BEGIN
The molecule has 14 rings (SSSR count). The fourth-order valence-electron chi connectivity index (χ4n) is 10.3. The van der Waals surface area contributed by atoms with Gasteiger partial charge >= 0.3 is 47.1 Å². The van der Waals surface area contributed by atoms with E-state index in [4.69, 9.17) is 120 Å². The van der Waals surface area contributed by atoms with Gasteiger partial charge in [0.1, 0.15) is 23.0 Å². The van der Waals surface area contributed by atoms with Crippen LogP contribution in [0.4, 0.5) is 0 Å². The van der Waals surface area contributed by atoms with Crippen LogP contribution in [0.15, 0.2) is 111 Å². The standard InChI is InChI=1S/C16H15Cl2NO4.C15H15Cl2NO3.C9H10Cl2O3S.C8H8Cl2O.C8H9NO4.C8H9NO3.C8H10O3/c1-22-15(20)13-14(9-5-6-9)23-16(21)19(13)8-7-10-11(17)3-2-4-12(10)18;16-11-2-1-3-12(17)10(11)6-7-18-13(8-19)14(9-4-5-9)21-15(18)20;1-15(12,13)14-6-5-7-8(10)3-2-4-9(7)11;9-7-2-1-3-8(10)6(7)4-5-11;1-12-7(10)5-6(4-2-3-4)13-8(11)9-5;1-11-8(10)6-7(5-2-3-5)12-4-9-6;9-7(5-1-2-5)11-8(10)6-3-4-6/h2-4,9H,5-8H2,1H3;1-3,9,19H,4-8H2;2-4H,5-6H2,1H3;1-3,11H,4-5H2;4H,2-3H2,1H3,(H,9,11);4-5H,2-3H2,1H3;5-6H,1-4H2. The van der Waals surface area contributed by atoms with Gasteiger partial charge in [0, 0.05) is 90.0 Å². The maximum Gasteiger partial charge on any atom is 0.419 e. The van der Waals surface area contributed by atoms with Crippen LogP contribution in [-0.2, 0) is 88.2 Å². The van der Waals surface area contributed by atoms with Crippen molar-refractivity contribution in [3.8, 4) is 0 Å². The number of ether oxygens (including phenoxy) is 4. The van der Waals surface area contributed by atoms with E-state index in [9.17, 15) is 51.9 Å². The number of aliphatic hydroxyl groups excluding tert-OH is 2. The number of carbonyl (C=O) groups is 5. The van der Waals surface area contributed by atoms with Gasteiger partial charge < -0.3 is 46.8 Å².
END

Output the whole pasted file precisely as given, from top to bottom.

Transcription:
The molecule has 14 rings (SSSR count). The fourth-order valence-electron chi connectivity index (χ4n) is 10.3. The van der Waals surface area contributed by atoms with Gasteiger partial charge >= 0.3 is 47.1 Å². The van der Waals surface area contributed by atoms with E-state index in [4.69, 9.17) is 120 Å². The van der Waals surface area contributed by atoms with Gasteiger partial charge in [0.1, 0.15) is 23.0 Å². The van der Waals surface area contributed by atoms with Crippen LogP contribution in [0.4, 0.5) is 0 Å². The van der Waals surface area contributed by atoms with Crippen LogP contribution in [0.15, 0.2) is 111 Å². The standard InChI is InChI=1S/C16H15Cl2NO4.C15H15Cl2NO3.C9H10Cl2O3S.C8H8Cl2O.C8H9NO4.C8H9NO3.C8H10O3/c1-22-15(20)13-14(9-5-6-9)23-16(21)19(13)8-7-10-11(17)3-2-4-12(10)18;16-11-2-1-3-12(17)10(11)6-7-18-13(8-19)14(9-4-5-9)21-15(18)20;1-15(12,13)14-6-5-7-8(10)3-2-4-9(7)11;9-7-2-1-3-8(10)6(7)4-5-11;1-12-7(10)5-6(4-2-3-4)13-8(11)9-5;1-11-8(10)6-7(5-2-3-5)12-4-9-6;9-7(5-1-2-5)11-8(10)6-3-4-6/h2-4,9H,5-8H2,1H3;1-3,9,19H,4-8H2;2-4H,5-6H2,1H3;1-3,11H,4-5H2;4H,2-3H2,1H3,(H,9,11);4-5H,2-3H2,1H3;5-6H,1-4H2. The van der Waals surface area contributed by atoms with Gasteiger partial charge in [0, 0.05) is 90.0 Å². The maximum Gasteiger partial charge on any atom is 0.419 e. The van der Waals surface area contributed by atoms with Crippen LogP contribution in [-0.2, 0) is 88.2 Å². The van der Waals surface area contributed by atoms with Crippen molar-refractivity contribution in [3.8, 4) is 0 Å². The number of ether oxygens (including phenoxy) is 4. The van der Waals surface area contributed by atoms with E-state index in [9.17, 15) is 51.9 Å². The number of aliphatic hydroxyl groups excluding tert-OH is 2. The number of carbonyl (C=O) groups is 5. The van der Waals surface area contributed by atoms with Gasteiger partial charge < -0.3 is 46.8 Å².